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Holy Hatred

Greg Stier
Greg Stier

“Do you hate sin or are you just against it because you are supposed to be?”

I don’t know who said these words. I just know that when I heard this provocative quote as a teenager it stuck in my brain. It stuck because “hate” is not a word that is used all that often in our honey-drenched society of nicety.

But maybe it should be.

Not all that long ago my 9 year old son asked me, “Daddy, can I hate Satan?” I answered, “Sure! Please do!”

“But isn’t it a sin to hate?” he asked.

I thought for a minute and answered, “We can hate what God hates and God hates sin and Satan.”

He smiled and said, “Good!” Every little boy needs something to hate besides chores and sister-induced tea parties.

Actually, every Christian needs something to hate too. If sin and Satan don’t top that list I don’t know what does.

There is a thing that I have come to nickname holy hatred that should boil down deep in the soul of every believer. As a matter of fact the more I study God’s Word the more I realize how central holy hatred should be to the Christian life. We should hate sin in our own lives and its impact in the lives of others. We should hate injustice, hypocrisy and worldliness.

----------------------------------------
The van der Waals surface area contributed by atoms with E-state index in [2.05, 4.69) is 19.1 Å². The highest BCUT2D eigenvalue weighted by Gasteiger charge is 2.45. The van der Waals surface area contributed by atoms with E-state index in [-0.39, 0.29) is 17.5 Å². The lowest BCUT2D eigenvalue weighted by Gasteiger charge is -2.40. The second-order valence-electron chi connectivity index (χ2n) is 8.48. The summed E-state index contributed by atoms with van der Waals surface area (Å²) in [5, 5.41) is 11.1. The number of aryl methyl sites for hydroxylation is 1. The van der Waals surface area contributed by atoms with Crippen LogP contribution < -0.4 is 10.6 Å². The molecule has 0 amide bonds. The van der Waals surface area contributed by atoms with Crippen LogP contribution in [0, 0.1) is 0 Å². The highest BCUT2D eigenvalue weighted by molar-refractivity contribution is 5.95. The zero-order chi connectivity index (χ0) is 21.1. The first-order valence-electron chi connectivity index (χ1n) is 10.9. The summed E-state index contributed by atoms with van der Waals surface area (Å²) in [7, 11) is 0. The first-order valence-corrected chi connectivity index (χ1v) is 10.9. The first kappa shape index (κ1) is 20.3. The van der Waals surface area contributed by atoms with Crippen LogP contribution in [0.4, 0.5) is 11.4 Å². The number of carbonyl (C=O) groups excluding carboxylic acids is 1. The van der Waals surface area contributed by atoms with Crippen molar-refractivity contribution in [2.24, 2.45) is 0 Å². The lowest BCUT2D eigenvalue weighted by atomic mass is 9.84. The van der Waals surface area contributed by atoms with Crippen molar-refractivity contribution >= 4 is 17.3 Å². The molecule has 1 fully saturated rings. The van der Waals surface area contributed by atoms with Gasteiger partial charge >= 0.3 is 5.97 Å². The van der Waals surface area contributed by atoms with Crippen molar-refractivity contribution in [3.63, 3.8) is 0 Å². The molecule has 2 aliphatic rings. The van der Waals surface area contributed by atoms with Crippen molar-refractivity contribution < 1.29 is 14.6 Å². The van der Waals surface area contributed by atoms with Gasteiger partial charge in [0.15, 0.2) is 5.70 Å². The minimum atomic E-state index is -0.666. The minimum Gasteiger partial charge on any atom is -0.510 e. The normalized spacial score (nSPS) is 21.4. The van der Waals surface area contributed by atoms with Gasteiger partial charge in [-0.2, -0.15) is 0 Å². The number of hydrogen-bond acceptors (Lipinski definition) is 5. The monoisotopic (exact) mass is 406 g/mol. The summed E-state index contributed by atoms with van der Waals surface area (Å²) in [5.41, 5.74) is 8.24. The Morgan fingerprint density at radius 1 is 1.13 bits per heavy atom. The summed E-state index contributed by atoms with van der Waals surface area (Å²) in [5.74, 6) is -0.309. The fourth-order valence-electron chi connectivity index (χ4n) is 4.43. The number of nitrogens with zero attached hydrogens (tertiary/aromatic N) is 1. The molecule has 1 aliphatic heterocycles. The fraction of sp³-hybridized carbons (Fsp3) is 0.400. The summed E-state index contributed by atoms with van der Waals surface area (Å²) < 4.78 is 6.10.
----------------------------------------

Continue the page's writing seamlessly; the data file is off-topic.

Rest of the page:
This brand of holy hatred is seen in the Old Testament in the life of David. Because he loved God so much he hated what God hated and loved what God loved. Check out Psalm 101:1-4, “I will sing of your love and justice; to you, O LORD, I will sing praise. I will be careful to lead a blameless life—when will you come to me? I will walk in my house with blameless heart. I will set before my eyes no vile thing. The deeds of faithless men I hate; they will not cling to me. Men of perverse heart shall be far from me; I will have nothing to do with evil.”

David loved God so, as a inevitable result, he hated sin. In some ways this is a great test for how much we truly love God. Do we hate what he hates?

Holy hatred boiled in the soul of Jesus when, on two separate occasions, he drove the moneychangers out of the temple with a whip, once at the beginning of his earthly ministry (John 2:15) and once at the end (Matthew 21:12.) As he cast out the moneychangers he screamed, “Get these out of here! How dare you turn my Father’s house into a market!”

The first impression Jesus made on the masses was that of holy hatred. He loved his Father’s house and hated what the greedy hypocrites had turned it into. The whip he made reinforced his point with a painful exclamation mark.

It’s time for Christians to hate. And, of course, I’m not talking about hating people. We love people but we hate their sin…and we hate our sins even more.

Let us love God and others with all of our hearts and then let us, propotionately to our love for God, hate sin and Satan.

“Do you hate sin or are you just against it because you are supposed to be?”

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